Subject: I have found a CD that I think you would enjoy
Little Milton - Greatest Hits
Genres: Blues, Pop, R&B
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Ezzard O. from SAINT LOUIS, MO
Reviewed on 6/13/2012...
0 of 2 member(s) found this review helpful.
Little Milton, A great blues singer who sings from his guts
F. Wells | Baton Rouge, LA | 07/14/2005
(5 out of 5 stars)
"My favorite songs on this gutsy blues singer's CD are Blind Man, Let's Get Together, and Let Me Down Easy. Listening to Little Milton takes me back to the 60's when we use to have rent parties for a whole weekend, and listen to blues singers while we cooked, partied, and sold food. Also brings back memories of sitting on the back porch at night in the summer, while Little Milton, Bobby Bland, Sam Cooke or some other blues singer from that era played on the record player. Milton's gut-wrenching singing is what I call "soulful blues"."
A good overview of Little Milton's Chess sides
Docendo Discimus | Vita scholae | 04/08/2006
(4 out of 5 stars)
"Little Milton Campbell arguably recorded his grittiest and bluesiest songs for Sun and Bobbin before signing with Chess Records in the early 60s; tough blues and R&B like "If You Love Me", "That Will Never Do", and "Lookin' For My Baby".
But he cut several excellent sides for Chess as well, as is evident on this 16-song compilation, an expanded version of the 1972 LP "Greatest Hits". Campbell's rendition of "Just A Little Bit" is marred by some of the most hideous organ playing I've ever heard on a Chess waxing, and is much lesser than Magic Sam Maghett's recording of the same song, and the horn section really goes overboard on a couple of numbers, but most of what's here is good or even great.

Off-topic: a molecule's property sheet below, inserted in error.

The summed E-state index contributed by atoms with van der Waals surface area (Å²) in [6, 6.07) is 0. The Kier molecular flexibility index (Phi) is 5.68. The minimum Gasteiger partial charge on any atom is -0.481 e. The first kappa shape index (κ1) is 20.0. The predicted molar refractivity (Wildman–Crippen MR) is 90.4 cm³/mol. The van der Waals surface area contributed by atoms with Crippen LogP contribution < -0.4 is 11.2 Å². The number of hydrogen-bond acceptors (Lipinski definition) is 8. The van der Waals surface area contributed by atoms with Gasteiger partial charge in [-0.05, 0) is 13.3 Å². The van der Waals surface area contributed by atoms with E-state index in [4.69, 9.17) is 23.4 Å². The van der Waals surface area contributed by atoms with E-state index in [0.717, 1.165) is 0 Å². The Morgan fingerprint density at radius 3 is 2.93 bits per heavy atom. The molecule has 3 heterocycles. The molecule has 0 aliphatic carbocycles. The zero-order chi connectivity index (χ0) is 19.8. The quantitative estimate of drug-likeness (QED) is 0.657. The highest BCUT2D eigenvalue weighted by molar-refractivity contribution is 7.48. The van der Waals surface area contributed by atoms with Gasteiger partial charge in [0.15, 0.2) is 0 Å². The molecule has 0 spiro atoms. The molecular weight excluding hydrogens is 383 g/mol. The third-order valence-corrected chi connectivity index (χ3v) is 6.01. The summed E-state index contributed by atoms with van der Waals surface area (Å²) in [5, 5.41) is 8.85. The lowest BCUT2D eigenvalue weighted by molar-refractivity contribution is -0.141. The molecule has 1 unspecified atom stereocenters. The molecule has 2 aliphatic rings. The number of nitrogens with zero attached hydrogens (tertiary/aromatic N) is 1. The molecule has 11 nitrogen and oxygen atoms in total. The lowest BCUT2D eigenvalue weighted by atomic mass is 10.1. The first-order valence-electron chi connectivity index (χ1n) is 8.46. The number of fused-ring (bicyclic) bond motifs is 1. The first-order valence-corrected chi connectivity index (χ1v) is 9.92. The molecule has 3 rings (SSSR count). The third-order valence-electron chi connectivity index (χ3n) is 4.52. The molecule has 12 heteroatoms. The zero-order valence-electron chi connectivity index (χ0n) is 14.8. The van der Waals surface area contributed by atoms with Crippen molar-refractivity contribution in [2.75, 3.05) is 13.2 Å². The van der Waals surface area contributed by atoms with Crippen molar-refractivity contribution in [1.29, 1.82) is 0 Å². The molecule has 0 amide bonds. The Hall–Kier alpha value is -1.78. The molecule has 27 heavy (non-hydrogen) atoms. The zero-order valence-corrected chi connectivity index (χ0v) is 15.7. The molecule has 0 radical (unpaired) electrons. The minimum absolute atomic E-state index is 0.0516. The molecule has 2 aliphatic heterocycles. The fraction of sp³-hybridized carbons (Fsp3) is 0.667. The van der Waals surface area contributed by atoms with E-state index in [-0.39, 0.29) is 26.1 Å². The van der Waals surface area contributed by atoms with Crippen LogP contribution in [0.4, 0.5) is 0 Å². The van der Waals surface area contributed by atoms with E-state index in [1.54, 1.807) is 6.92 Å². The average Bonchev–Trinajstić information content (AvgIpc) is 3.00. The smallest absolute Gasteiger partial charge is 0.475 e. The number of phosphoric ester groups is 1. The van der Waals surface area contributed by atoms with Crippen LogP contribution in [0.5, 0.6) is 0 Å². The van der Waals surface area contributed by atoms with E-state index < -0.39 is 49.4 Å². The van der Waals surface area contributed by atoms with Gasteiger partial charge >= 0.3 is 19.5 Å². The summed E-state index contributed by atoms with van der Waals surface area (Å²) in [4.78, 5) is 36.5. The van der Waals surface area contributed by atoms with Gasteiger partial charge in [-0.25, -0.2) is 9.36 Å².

The swinging, melodic numbers "We're Gonna Make It" and "Who's Cheating Who", and the plaintive but gutsy "Let's Get Together" are among the best songs here; swaggering, three-minute, mid-tempo soul stompers performed with power and conviction.
The lesser-known "We Got The Winning Hand" is another highlight, as is the mournful slowie "Let Me Down Easy", Milton's smooth reading of Chuck Willis' "I Feel So Bad (I Shake My Head And Walk Away)", and of course the classic "All Around the World (Grits Ain't Groceries)".
Little Milton's Chess sides weren't really blues at all. There is some classy R&B here, but this is soul music first and foremost. Soul music with a bluesy edge which sets it apart from that of Chess Records' other soul singers, but soul music never the less.
But that's okay. I would have liked a bit more grit, sure, and MCA could easily have fitted another ten songs onto this disc. But what is here is certainly good early Chicago soul, and the late James Milton Campbell was an excellent, expressive singer and a fine guitarist."